22 Feb, 2017
We are excited to announce today the first of the Caught by the River line-up for September. There will be more literary and poet announcements to follow, but for now, feast your eyes on what's in store:
Once described by the NME as a ‘lost genius and among the most gifted songwriters of his generation’, Michael Head is unquestionably a Liverpool legend. An effortless and deeply soulful songwriter, he formed his first band, The Pale Fountains, with his younger brother John in the early 1980s. After releasing two — at the time misunderstood —albums for Virgin, he formed his second band, Shack, in 1986, and despite various mishaps and episodes of bad luck, they managed to release five critically acclaimed albums including Waterpistol in 1995 and HMS Fable for London Records in 1999. In 1997 he released what is arguably his most acclaimed and accomplished album to date, The Magical World Of The Strands, under the name of Michael Head & The Strands. Since 2013 he has been writing and recording under the name of Michael Head & The Red Elastic band. He has so far released a couple of EPs, with an album planned in the summer of 2017 on Violette Records.
Veteran British songwriter and guitar sage Michael Chapman ranks among the innovative midcentury English guitarists who transposed the atmosphere and syntax of the blues to a British context through reinvention and deconstruction, rather than imitation. His music is suffused with the crooked logic, unfulfilled longing, and existential danger of dreams, shaded with his own wry sensibility of Northern darkness. Like a peaty whiskey, the smoky gravitas of his playing and singing has grown more trenchant and entrenched with age. His emergence in 1967 as a self-taught jazz freak, recovering art-school student, and part-time photography teacher on the Cornish folk circuit preceded a series of classic late 1960s and ’70s albums for Harvest, Deram, and Decca. (But whatever you do, don’t call him a folkie; he feels more kinship with the improvisatory outer orbits of jazz, blues, and the avant-garde.)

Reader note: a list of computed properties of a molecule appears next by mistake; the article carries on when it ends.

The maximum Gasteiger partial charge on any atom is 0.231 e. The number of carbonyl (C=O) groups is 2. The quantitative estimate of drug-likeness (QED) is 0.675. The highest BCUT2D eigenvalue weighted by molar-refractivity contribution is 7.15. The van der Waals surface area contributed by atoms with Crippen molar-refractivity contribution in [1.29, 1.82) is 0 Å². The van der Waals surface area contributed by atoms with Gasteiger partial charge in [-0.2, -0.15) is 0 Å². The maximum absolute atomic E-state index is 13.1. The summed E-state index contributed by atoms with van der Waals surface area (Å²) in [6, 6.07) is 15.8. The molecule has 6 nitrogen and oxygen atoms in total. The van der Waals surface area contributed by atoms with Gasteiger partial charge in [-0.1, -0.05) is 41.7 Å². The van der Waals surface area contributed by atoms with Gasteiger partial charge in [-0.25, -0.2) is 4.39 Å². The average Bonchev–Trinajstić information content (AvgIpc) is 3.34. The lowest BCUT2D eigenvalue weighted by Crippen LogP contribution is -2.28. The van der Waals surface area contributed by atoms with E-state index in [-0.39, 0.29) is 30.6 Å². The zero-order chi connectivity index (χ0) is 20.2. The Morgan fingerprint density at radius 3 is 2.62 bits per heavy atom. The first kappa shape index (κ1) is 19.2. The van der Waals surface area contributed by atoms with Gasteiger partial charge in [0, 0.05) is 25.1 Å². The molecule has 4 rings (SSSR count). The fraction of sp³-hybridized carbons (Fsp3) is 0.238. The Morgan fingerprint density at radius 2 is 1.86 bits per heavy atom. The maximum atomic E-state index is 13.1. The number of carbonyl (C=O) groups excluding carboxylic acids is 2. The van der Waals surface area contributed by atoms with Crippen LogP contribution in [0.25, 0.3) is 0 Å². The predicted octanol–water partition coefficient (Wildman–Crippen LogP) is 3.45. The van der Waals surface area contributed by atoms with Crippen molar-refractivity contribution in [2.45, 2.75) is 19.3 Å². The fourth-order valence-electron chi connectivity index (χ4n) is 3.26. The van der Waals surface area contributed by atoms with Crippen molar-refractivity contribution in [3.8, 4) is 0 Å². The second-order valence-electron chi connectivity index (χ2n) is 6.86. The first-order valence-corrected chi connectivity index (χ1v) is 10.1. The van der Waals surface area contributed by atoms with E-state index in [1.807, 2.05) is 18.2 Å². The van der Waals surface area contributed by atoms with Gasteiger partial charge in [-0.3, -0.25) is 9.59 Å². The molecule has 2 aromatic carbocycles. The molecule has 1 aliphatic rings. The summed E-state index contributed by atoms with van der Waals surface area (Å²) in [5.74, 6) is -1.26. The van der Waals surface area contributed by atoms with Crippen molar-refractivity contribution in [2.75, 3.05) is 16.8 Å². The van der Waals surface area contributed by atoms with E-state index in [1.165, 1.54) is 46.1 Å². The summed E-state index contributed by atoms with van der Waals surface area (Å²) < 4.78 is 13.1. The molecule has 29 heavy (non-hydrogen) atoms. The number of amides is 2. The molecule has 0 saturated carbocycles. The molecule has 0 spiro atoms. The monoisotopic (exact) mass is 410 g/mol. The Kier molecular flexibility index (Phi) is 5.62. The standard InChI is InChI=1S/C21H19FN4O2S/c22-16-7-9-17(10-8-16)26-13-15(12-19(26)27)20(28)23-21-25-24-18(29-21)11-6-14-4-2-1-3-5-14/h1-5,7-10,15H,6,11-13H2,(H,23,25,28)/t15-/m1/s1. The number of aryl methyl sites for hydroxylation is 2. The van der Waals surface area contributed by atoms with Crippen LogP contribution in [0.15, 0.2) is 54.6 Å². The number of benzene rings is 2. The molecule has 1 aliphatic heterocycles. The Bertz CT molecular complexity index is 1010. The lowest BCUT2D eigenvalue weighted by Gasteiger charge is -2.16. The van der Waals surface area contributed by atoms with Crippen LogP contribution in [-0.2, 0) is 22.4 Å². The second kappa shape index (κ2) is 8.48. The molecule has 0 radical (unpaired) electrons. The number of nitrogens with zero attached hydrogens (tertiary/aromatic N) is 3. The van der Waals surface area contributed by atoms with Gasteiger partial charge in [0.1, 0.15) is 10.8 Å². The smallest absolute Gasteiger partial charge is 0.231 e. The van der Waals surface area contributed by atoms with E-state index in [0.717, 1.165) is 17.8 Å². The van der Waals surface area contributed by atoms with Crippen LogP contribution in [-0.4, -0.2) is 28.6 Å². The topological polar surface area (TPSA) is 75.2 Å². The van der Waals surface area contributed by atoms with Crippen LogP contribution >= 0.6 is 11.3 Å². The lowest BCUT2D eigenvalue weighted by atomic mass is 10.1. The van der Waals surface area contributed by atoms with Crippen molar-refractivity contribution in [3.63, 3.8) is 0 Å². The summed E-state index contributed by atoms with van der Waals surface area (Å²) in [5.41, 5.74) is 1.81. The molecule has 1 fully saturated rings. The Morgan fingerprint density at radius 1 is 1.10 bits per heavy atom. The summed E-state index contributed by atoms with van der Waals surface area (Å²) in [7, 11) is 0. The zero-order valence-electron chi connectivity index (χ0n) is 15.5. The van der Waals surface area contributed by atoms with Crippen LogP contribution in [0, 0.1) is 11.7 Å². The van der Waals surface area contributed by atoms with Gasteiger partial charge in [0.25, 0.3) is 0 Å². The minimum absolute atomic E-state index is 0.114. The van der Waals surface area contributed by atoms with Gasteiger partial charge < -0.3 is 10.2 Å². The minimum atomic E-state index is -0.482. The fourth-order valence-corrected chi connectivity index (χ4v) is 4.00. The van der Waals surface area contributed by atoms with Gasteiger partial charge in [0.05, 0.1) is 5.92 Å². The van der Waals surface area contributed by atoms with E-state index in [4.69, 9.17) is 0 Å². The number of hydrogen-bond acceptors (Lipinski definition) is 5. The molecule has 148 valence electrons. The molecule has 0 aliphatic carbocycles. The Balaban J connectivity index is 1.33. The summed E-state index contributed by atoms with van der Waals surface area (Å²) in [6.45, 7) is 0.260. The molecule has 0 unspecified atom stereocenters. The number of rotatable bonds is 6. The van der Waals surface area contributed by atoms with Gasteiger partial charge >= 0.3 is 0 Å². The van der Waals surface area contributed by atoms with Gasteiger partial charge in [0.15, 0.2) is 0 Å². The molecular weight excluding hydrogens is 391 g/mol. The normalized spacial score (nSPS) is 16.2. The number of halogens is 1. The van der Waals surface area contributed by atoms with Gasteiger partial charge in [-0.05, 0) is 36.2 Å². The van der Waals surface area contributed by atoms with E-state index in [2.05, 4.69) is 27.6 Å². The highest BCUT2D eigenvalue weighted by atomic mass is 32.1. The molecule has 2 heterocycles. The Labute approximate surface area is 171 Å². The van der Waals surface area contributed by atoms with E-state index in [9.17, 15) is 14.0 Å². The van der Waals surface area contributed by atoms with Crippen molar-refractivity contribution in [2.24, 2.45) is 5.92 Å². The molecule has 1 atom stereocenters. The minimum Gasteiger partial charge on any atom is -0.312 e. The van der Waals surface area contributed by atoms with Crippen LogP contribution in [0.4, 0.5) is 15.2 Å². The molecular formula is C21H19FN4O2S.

Born out of a compulsion to make infectious, melody-driven music from a treasure trove of secret sounds, Pictish Trail’s spectral songs are filtered through a sun-warped pop lens, where heart-pumping guitar shriek-outs collide with sampled gurgles, and fractured lyrics figure-skate over sine-waves of glacial synth. Something of a sonic hermit, he spent large parts of the past few years tucked away in his caravan on the Hebridean isle of Eigg, feverishly working on Future Echoes: 2016’s follow-up to his critically acclaimed 2014 double album Secret Soundz Vol. 1&2.
Rozi Plain has been making music since her brother taught her a few chords on the guitar aged 13. Raised in Winchester, she spent a few years studying art and painting boats in Bristol, where she began collaborating with long-term collaborators Kate Stables (This Is The Kit) and Rachael Dadd, among many others on a thriving local scene. Her most recent album - Friend, released on Lost Map Records in May 2015, is a spellbinding reaffirmation of the now London-based singer-songwriter as one of the most unique and original voices in UK alt-folk, and features contributions from Hot Chip's Alexis Taylor and members of Francois & The Atlas Mountains among many others.
Amber Arcades is the moniker of Dutch-born musician Annelotte de Graaf. De Graaf first started writing songs in 2010 while temporarily living in Philadelphia. Back in the Netherlands she put out a first EP in 2012 containing soft-voiced, melancholic folk ballads. Wanting to develop her sound and mature from the safe bedroom folk environment, she got in touch with producer Ben Greenberg (Beach Fossils, The Men, Destruction Unit) to produce a collection of songs she had written over the years. In May 2015, de Graaf flew out to New York to record the songs, backed by a band containing Kevin Morby, as well as members of Real Estate and Quilt. The result is Fading Lines, a record that is as dreamy and esoteric as it is gripping, presenting slightly off, floating pop melodies over a mixture of kraut-inspired drums, cutting guitars and fuzzed-out organs.
JEB LOY NICHOLS
Jeb Loy Nichols was born in America, raised in Missouri, spent time in New York, Spain and London, and now lives in Wales. In 1981 he found himself living in a squat with Adrian Sherwood, Ari Up (from the Slits), and Neneh Cherry. He formed Fellow Travellers, a country dub band, and recorded four CDs. Critic Robert Christagau called them “The children of Merle, Marley and Marx.” In 1996 he recorded the first of eleven solo records. Rolling Stone Magazine has called him “The high priest of country cool.” His latest record, Country Hustle, was named “The Right Now Sound For A New Millennium” by The Nashville Scene.